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Review: WUTHERING HEIGHTS at Berkeley Repertory Theatre

Review: WUTHERING HEIGHTS at Berkeley Repertory Theatre

Emma Rice's reimagined Wuthering Heights

Wuthering Heights

Adapted and directed by Emma Rice

Based on the novel by Emily Brontë

Berkeley Repertory Theatre

A National Theatre, Wise Children, Bristol Old Vic, and York Theatre Royal Co-production

Emma Rice's re-imagined Wuthering Heights is audacious, ingenious, and visually stunning, taking Bronte's romantic tale of the ill-fated lovers Catherine and Heathcliff and amps up the dark side. In her words, she saw a story "not of romance, but of brutality, cruelty, and revenge," and that vision coupled with some exemplary performances and stunning visuals provides a stark reminder of the power of theatre to explore and expose the ugly underbelly of human emotions.

While some people may see tinkering with sacrosanct classics a no-no (Broadway's Oklahoma remount), Rice's Wuthering Heights boldly goes where none have, adding a haunting musical score, a Greek chorus and a level of domestic abuse that is entirely unsympathetic to its main characters. The character s are all flawed; the brooding Heathcliff (Liam Tamne), the spiteful Catherine (Leah Brotherhead), the bullying Hindley (Tama Phethean) and the cuckolded Edgar (Sam Archer).

Told as a flashback, Rice's story begins with the adoption of young Heathcliff in to the Earnshaw family and follows his troubled childhood, love affair with Catherine and his single-minded focus on revenge. The ensemble acting is superb throughout with standout's Leah Brotherhead as Catherine and Sam Archer as Edgar Linton and Lockwood.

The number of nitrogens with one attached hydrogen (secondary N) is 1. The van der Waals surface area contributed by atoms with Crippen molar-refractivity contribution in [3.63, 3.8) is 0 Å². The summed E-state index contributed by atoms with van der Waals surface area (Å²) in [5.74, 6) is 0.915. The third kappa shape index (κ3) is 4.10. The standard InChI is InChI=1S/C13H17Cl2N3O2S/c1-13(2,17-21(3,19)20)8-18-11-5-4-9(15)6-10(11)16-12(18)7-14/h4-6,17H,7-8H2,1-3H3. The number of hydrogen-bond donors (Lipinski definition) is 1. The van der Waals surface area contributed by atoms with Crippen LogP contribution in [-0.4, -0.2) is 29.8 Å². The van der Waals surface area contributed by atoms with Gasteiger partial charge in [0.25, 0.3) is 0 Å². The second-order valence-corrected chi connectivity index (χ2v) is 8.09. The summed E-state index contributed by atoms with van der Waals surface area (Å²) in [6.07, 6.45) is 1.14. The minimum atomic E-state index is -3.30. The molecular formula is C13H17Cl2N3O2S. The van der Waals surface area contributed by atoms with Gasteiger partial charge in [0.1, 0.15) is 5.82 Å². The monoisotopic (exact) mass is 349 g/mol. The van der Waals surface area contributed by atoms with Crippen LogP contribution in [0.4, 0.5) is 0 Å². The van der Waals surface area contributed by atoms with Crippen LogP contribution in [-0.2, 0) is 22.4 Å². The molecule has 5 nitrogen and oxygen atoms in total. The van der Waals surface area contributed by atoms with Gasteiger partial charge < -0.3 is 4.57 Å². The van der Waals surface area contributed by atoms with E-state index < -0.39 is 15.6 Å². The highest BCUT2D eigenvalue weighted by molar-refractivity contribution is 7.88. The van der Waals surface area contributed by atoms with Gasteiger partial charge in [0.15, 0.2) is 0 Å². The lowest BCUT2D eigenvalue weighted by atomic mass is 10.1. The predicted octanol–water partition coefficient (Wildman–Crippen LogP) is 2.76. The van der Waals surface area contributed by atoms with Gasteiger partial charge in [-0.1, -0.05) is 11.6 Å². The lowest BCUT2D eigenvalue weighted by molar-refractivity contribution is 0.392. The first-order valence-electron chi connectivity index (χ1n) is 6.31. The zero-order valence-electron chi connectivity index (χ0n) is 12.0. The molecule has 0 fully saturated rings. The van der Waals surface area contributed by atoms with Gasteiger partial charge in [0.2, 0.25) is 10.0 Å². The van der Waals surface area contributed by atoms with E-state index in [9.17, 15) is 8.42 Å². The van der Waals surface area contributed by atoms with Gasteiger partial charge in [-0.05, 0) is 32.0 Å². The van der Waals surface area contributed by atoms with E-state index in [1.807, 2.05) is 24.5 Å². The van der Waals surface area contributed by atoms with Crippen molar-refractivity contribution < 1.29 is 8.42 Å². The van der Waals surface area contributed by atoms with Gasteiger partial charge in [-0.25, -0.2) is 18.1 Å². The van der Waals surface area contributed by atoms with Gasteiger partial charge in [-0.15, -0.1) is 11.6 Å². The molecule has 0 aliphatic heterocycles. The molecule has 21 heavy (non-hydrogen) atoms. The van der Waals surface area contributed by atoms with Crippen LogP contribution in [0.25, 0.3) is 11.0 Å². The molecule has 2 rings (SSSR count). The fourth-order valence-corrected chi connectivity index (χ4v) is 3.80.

Review: WUTHERING HEIGHTS at Berkeley Repertory Theatre
Sam Archer as Mr. Lockwood and Leah Brotherhead as Catherine

Ian Ross' score is haunting and moody with a 19th century flavor highlighted by the percussion and cello. The Yorkshire Moors, led by a wonderful performance by Jordan Laviniere are the Greek chorus providing added exposition. Rice's staging is a wonder, making the most of the Roda Theatres' expansive open stage. Using a minimal set design of stacked chairs, a wall of glass window panes and a ragged wooden door, set designer Vicki Mortimer creates magic with simple props like books on the end of a pole to create the illusion of the flapping wings of birds or the use of jump ropes that bind the actors mobility.

Review: WUTHERING HEIGHTS at Berkeley Repertory Theatre
Leah Brotherhead as Catherine, Jordan Laviniere as the Leader of the Yorkshire Moors, Katy Ellis as Isabella Linton, Sam Archer as Edgar Linton

Puppets stand in as young characters in a brilliant touch by puppetry director John Leader, and a stream of projected clouds and flocks of birds add to the atmosphere. The costuming (Vicki Mortimer once again), onstage band (Pat Moran), lighting (Jai Morjaria), and choreography Etta Murfitt) all top-notch.

Review: WUTHERING HEIGHTS at Berkeley Repertory Theatre
Jordan Laviniere as the Leader of the Yorkshire Moors; Eleanor Sutton, Ricardo Castro, and Stephanie Elstob as The Moors

Rice, no stranger to the works of Shakespeare (she was the former artistic director of Shakespeare's Globe in London), is a true visionary, and at times Wuthering Heights feels like the Bards works with actors playing multiple roles, some gender bending. The chorus narration and anthropomorphizing of the Moors feels Shakespearean. Clocking in at two hours fifty, Rice's ambition is unbounded and given the source material, you may need a scorecard to track the myriad couplings, children and deaths (which are cleverly announced on small chalkboards). There's a impishness included at points like when the chorus sings If you're looking for romance, go to Broadway".

Review: WUTHERING HEIGHTS at Berkeley Repertory Theatre
Liam Tamne as Heathcliff, Jordan Laviniere as the Leader of the Yorkshire Moors; Stephanie Elstob and Ricardo Castro as The Moors

Berkely Rep has a knack for premiering exciting, challenging and wildly creative productions and Wuthering Heights clearly meets and exceeds those criteria.

Wuthering Heights continues through January 1, 2023. Tickets available at 510-647-2949 or click here.

Photo credit: Kevin Berne



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Steve Murray is a writer for Cabaret Scenes magazine, contributor to ForAllEvents and now BroadwayWorld. He started writing rock reviews for his college newspaper in the 1970’s, produced a va... (read more about this author)


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